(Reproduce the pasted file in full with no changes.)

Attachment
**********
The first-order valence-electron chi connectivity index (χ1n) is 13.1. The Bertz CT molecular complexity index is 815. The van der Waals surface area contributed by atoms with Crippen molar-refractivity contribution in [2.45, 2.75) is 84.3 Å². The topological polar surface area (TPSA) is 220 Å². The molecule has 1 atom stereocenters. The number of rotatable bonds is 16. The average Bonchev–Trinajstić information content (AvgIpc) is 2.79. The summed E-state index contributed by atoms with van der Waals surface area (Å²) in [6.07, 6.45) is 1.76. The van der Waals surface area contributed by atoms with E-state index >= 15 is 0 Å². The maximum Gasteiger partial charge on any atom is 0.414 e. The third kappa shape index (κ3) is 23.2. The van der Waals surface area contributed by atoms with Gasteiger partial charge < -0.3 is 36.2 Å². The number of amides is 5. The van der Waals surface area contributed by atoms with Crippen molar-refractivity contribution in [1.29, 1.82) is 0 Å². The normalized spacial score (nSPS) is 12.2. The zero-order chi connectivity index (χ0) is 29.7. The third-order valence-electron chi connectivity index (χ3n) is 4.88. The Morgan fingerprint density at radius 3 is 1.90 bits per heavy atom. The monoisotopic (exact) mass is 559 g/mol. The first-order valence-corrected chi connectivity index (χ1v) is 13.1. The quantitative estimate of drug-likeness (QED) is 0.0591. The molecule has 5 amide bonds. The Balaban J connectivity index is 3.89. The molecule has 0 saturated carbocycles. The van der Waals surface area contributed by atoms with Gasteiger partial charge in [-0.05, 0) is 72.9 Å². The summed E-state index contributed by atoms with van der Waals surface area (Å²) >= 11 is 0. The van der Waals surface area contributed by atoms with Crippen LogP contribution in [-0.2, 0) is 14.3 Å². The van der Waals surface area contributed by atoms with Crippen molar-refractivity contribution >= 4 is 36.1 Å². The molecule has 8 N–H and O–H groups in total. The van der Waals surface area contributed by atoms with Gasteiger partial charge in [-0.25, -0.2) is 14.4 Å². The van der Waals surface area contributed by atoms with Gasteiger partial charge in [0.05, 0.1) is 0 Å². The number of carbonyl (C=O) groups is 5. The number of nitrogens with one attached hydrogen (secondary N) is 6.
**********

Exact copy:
The first-order valence-electron chi connectivity index (χ1n) is 13.1. The Bertz CT molecular complexity index is 815. The van der Waals surface area contributed by atoms with Crippen molar-refractivity contribution in [2.45, 2.75) is 84.3 Å². The topological polar surface area (TPSA) is 220 Å². The molecule has 1 atom stereocenters. The number of rotatable bonds is 16. The average Bonchev–Trinajstić information content (AvgIpc) is 2.79. The summed E-state index contributed by atoms with van der Waals surface area (Å²) in [6.07, 6.45) is 1.76. The van der Waals surface area contributed by atoms with E-state index >= 15 is 0 Å². The maximum Gasteiger partial charge on any atom is 0.414 e. The third kappa shape index (κ3) is 23.2. The van der Waals surface area contributed by atoms with Gasteiger partial charge < -0.3 is 36.2 Å². The number of amides is 5. The van der Waals surface area contributed by atoms with Crippen molar-refractivity contribution in [1.29, 1.82) is 0 Å². The normalized spacial score (nSPS) is 12.2. The zero-order chi connectivity index (χ0) is 29.7. The third-order valence-electron chi connectivity index (χ3n) is 4.88. The Morgan fingerprint density at radius 3 is 1.90 bits per heavy atom. The monoisotopic (exact) mass is 559 g/mol. The first-order valence-corrected chi connectivity index (χ1v) is 13.1. The quantitative estimate of drug-likeness (QED) is 0.0591. The molecule has 5 amide bonds. The Balaban J connectivity index is 3.89. The molecule has 0 saturated carbocycles. The van der Waals surface area contributed by atoms with Gasteiger partial charge in [-0.05, 0) is 72.9 Å². The summed E-state index contributed by atoms with van der Waals surface area (Å²) >= 11 is 0. The van der Waals surface area contributed by atoms with Crippen LogP contribution in [-0.2, 0) is 14.3 Å². The van der Waals surface area contributed by atoms with Crippen molar-refractivity contribution >= 4 is 36.1 Å². The molecule has 8 N–H and O–H groups in total. The van der Waals surface area contributed by atoms with Gasteiger partial charge in [-0.25, -0.2) is 14.4 Å². The van der Waals surface area contributed by atoms with Gasteiger partial charge in [0.05, 0.1) is 0 Å². The number of carbonyl (C=O) groups is 5. The number of nitrogens with one attached hydrogen (secondary N) is 6.